India has addressed a few larger issues in blocking the BBC’s documentary “India: The Modi Question” which must make its pro and anti forces see the BJP government in a new light.
It’s unlikely that the Modi’s-is-a-fascist-government-charade won’t hit the ceiling now. Yet India’s popular government has bitten the bullet for it sees its primary duty as upholding law and order for its nearly a billion and a half citizens.
Could just a documentary endanger India’s democracy?
India’s information adviser Kanchan Gupta has shared the bigger picture with citizens thus:
“The government has come to the conclusion on the basis of multi-ministerial inputs that this content needs to be blocked..there was reason to believe this content would give rise to certain law and order issues…(this two-part series) was devious in the sense that the purpose was to create some turmoil, instigate some violence before January 26 and during India’s presidentship of G20…We have seen how misconceptions, misperceptions and purposefully misunderstanding something like the CAA–which had nothing to do with Indian Muslims–could cause huge turbulence in this country.”
Gupta has also informed that the Modi government was aware of such a documentary in the works for about a month and a half.
So its reasonable to assume that the “multi-ministerial inputs” ought to have been based on intelligence reports on devious attempts to instigate violence by as early as this January 26 itself.
What must have been the contents of this documentary to give rise to such fears we don’t know. But a few who have seen it have some interesting inputs to offer:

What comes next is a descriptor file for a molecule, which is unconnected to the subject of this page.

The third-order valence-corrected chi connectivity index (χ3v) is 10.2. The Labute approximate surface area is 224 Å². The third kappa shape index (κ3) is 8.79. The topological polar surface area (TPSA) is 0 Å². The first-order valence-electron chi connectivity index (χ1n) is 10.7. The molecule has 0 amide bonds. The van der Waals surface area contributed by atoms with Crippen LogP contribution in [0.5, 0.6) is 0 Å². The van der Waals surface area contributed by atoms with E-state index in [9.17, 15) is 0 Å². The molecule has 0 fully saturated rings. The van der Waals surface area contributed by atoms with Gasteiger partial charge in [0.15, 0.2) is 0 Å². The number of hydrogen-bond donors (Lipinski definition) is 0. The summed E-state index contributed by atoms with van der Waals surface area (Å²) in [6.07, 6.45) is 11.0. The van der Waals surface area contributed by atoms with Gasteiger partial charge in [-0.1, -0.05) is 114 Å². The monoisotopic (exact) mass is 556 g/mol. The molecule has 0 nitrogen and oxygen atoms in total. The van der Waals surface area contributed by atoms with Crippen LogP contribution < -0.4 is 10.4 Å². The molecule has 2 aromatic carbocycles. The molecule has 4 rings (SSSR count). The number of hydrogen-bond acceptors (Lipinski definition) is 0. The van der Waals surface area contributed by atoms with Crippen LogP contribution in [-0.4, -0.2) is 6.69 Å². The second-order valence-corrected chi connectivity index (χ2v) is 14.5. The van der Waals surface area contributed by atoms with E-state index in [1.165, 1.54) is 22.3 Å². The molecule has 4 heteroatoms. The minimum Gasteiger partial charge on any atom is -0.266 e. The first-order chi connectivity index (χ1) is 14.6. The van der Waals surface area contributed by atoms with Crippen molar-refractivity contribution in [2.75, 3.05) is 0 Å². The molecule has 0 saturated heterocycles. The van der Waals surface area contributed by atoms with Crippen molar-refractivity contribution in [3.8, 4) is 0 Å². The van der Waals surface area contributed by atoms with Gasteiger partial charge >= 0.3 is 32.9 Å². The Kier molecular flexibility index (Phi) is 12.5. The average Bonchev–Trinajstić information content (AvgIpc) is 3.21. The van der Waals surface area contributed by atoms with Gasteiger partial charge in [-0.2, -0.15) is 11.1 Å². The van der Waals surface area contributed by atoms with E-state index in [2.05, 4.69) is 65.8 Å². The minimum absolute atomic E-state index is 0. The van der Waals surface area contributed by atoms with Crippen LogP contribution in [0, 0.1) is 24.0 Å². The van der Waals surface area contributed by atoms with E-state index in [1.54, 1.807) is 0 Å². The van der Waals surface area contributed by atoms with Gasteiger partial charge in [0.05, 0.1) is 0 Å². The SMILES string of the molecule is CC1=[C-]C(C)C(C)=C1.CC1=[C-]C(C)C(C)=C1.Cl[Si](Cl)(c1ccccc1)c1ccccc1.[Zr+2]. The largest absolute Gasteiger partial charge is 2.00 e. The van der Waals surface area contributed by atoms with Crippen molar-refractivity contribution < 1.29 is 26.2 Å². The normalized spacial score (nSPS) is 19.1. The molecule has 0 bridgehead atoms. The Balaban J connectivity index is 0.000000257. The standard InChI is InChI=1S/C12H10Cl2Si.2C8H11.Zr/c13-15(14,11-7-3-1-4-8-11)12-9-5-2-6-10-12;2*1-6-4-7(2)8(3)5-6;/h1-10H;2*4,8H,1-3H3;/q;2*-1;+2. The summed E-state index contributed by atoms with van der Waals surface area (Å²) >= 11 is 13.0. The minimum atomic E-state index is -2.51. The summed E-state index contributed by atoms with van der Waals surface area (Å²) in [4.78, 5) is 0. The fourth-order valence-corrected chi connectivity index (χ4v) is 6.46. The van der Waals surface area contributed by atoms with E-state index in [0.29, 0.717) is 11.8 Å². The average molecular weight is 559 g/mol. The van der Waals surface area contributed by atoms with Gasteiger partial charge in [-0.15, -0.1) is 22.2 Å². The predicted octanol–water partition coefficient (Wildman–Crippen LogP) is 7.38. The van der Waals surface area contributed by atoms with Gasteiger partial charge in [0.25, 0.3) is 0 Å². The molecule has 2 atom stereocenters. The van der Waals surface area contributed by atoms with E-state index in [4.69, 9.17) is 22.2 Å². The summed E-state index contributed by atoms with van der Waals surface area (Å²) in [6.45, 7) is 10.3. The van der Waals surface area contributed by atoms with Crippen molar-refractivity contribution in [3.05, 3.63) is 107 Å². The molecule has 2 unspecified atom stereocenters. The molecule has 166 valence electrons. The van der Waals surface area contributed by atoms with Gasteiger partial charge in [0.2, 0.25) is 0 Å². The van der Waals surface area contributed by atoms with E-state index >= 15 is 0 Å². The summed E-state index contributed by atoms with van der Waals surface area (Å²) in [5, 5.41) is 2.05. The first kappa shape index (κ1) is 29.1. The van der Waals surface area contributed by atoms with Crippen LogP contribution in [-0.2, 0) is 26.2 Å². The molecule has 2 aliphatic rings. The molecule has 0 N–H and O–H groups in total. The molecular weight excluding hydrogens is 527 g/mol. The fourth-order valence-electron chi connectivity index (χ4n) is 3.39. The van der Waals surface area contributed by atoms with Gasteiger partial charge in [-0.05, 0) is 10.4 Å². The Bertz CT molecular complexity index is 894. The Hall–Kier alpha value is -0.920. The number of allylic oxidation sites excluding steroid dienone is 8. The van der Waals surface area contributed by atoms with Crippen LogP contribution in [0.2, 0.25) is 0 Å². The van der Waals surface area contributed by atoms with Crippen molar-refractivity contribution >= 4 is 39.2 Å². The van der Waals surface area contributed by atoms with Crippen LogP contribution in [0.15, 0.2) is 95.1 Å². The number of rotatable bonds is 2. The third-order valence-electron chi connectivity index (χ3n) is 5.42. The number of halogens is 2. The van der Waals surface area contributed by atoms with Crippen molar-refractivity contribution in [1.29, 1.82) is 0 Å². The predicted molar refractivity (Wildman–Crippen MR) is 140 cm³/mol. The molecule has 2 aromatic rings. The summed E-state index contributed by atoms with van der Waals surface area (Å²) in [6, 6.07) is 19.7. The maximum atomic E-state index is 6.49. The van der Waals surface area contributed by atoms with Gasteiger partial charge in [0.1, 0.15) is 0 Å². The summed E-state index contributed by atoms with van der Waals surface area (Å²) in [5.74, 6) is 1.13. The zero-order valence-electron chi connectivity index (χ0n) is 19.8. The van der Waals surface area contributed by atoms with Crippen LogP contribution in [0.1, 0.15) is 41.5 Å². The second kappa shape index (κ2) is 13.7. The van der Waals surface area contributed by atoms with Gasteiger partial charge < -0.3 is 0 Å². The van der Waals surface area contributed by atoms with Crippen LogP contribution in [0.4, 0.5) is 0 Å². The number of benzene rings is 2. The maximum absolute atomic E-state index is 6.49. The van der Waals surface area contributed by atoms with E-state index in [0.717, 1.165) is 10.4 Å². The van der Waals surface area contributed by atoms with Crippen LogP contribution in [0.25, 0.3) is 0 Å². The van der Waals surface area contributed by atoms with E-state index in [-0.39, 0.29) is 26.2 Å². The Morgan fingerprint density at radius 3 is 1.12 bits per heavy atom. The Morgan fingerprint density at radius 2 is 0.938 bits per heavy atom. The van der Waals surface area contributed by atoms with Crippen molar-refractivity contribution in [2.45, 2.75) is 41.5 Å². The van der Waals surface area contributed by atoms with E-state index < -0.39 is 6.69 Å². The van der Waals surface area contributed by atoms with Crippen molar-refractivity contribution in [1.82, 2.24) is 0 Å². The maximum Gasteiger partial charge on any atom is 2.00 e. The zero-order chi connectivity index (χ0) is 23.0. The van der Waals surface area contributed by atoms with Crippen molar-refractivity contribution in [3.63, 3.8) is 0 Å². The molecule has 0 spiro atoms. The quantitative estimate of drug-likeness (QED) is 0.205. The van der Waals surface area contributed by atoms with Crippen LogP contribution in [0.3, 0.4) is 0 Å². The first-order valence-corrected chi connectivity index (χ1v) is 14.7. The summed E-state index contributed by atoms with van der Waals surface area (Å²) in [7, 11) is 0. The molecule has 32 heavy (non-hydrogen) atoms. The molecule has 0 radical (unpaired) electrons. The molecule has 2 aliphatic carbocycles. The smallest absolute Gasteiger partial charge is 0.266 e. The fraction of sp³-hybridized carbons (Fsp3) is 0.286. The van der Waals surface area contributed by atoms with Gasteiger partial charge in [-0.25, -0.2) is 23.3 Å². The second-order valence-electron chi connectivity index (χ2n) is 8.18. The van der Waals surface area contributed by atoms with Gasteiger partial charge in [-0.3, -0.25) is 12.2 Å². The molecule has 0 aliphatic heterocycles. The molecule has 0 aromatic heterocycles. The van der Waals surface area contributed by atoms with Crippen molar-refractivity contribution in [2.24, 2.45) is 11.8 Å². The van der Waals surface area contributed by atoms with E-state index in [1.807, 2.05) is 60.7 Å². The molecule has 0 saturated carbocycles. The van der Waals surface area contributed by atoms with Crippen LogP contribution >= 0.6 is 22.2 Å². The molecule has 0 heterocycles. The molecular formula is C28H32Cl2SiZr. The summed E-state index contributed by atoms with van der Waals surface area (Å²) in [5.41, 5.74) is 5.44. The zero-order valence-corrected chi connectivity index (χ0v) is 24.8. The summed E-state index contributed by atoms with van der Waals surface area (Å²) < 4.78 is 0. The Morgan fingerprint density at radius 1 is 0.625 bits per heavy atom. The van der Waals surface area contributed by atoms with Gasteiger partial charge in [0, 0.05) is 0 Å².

- The documentary begins with a footage of a Muslim family in trauma, unconnected with the 2002 Gujarat Riots. It then makes a fleeting reference to Godhra where 59 Hindus, including women and children, were charred to death, a harbinger of bigger violence which engulfed the State thereafter.
Now Godhra tragedy is mentioned as the bogey “caught fire” which led to the tragedy. The truth is, bogey didn’t “catch fire” because of some malfunctioning in the Sabarmati Express. It was pre-planned to burn the bogey for which 35 people have been convicted, 10 of them with death penalty (later turned to life sentence, by the High Court). Further, as many as 21 convicts were sentenced to life sentence. These were no accidental deaths but planned murder.
(b) The BBC documentary all through has pinned the blame of Gujarat Riots on Narendra Modi. It has taken only a fleeting note of the Supreme Court judgement which has absolved Modi of all such charges. To them it was a judgement which is “contested.”
Now you can’t call it a “contested” judgement when thousands of witnesses have been examined in dozens of courts for over 20 years after hundreds of hours of interrogation. And if the BBC does feel it’s a “contested” judgement, it ought to have put forward its reasons for the same. To be dismissive of India’s highest law body which spent years on the case without offering reasons is nothing but agenda in the guise of journalism. Further, the SIT which absolved Modi of any guilt was appointed not by the BJP but the Congress government in the Centre.
( c ) The documentary has buttressed its agenda by quoting Jack Straw, the British foreign secretary in 2002, who apparently set up a secret investigation into Gujarat riots which termed “Narendra Modi directly responsible” for the 2002 killings.